If you’re not familiar with Film Fridays, each Friday, I’ll be looking at some recent Denver Nuggets’ games, lineups or something else from a film aspect to try and bring you a piece of content that you’re not getting somewhere else. Feel free to give any feedback positive or negative in the comments or find me on Twitter.

As a writer, there are a few times of the year that I enjoy writing the most. One of them that’s at the top of my list, is right around New Years. The main reason it’s high on my list is that it gives me an easy way to pick a topic no matter what team I’m writing about. I can focus on the team heading into the new year and what they need to change about themselves just as the rest of us look in the mirror to figure out our New Year’s Resolutions.

The Nuggets, they’re 22-12 and tied for first place in the Western Conference. They’re a sparkling 12-3 at home with an 18-8 record in the conference. Nikola Jokic is a top five MVP candidate, and every night he plays he seemingly accomplishes another thing that hasn’t been done by anyone since the 1970s. They’re second in offensive rating, and, while their defense still has room to improve, they’re 16th in defensive rating in the month of December, which is a strong improvement from the 24th they were from the start of the season to the end of November.

Aaron Gordon is having the best season of his career while offseason additions Bruce Brown and Kentavious Caldwell-Pope have looked as good as the team could have hoped. For the most part, this is the strongest the Nuggets have looked since they dealt with the massive rash of injuries back in the 2020-21 season. This team has big aspirations, and they’ll have to make a couple of changes to reach those dreams.

Bench Movement

With Bruce Brown and Jeff Green dealing with injuries, this may seem like I have a recency bias that’s clouding my judgment, but I can assure you that this isn’t the first time this season I’ve talked about this. The Nuggets’ bench has a lot of talented pieces on it, and there are times when it can look good. However, most of the time, we’re seeing the ball stop moving and players getting way too locked into isolation-heavy basketball. 

The play above is a prime example of that. Less than two seconds into the play, it becomes apparent that Bones Hyland and Zeke Nnaji are the only two guys that are going to be moving on this play. The goal is to get Jaren Jackson Jr. switched onto Bones with the screen. That happens, but that’s really where the play stops making sense. Nnaji tries to get position on his man, but, when he sees he isn’t getting the ball, he allows his man to slide out from behind him to alter Bones’ shot attempt which ends up getting blocked by Jackson. Green, Brown & KCP never set foot inside the 3-point line, and their defenders never worry about them moving because they know how this offense is operating.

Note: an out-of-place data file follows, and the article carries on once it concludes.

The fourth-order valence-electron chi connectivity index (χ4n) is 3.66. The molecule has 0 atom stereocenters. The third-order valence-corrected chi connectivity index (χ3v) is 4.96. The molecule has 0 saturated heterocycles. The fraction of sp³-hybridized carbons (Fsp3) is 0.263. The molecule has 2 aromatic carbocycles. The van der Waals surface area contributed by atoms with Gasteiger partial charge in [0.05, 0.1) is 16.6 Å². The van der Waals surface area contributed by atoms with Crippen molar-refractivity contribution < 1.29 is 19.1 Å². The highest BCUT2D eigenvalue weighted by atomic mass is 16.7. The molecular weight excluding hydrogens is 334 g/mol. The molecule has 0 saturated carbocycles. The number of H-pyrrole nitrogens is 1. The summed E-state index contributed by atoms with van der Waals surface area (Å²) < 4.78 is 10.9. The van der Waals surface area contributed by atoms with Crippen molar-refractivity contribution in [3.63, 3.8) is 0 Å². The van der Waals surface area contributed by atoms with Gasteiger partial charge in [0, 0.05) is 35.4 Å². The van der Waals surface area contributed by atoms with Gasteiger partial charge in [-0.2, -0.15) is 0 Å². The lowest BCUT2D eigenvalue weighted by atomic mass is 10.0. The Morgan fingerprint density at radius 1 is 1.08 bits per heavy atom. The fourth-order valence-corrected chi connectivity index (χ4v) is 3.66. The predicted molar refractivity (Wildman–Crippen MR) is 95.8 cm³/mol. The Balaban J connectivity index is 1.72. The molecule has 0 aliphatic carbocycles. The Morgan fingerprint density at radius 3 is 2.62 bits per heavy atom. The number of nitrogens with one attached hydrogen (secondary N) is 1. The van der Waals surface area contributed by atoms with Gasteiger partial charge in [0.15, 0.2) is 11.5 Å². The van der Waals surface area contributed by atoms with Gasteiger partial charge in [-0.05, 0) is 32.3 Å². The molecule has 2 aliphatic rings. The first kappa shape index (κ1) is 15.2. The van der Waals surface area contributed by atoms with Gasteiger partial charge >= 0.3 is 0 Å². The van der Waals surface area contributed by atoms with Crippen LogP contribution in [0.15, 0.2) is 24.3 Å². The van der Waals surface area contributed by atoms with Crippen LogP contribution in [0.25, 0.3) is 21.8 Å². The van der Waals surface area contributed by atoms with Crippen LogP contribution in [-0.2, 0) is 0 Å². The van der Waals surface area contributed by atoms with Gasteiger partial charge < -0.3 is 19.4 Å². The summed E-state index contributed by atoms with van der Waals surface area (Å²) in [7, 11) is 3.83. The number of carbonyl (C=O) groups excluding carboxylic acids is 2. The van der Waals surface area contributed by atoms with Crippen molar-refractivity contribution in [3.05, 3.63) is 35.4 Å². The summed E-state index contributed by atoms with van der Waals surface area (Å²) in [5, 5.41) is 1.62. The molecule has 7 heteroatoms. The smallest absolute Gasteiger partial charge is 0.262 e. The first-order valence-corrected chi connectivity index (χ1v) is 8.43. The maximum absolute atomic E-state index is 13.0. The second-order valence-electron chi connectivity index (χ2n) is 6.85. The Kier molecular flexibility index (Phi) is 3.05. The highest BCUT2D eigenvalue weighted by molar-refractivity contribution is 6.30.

I think this is the part of this team that frustrates me the most at times. They can move. They don’t have to stay stagnant and just relate on isolation-heavy play because they have enough talent to win as a group. On this play, Brown is the only one that’s not directly involved in any sort of screen or action, but he’s also serving a role still on the play by being out there. Jamal Murray sets a screen for Green who carries is man to the corner closest to Bones. Off of that screen, Zeke sets one on Murray’s man. This forces the defenders to either switch, or Murray’s man has to fight over the screen to prevent the 3-point shot. Bones gets the ball to Murray who has space in front of him to start moving toward the rim. As soon as Zeke’s man commits to Murray, he flips the alley-oop toward Nnaji who finishes with the dunk. Remember when I said Brown was serving a purpose on this play just by being in the corner? Take a look at his defender throughout the play. When Zeke is rolling towards the rim, he wants to slide over to try and help, but he doesn’t want to give up the open triple, and that results in an easy dunk. There is a time and place for guys to go iso, but this team needs less of that and more of this.

Keep Michael Porter Jr. Engaged

Know that the next sentence that I’m writing is meant with the utmost respect. I think Michael Porter Jr. is the fourth-most important Nugget behind Jokic, Murray and Gordon. That’s not meant as a shot at him in any way, shape or form. I think that what he brings to the table on the offensive end as a shooter is something that can’t be taught, and he is lethal when he sees his shot falling. However, the reason I say you need to keep him engaged is because of what happens on the defensive end afterward.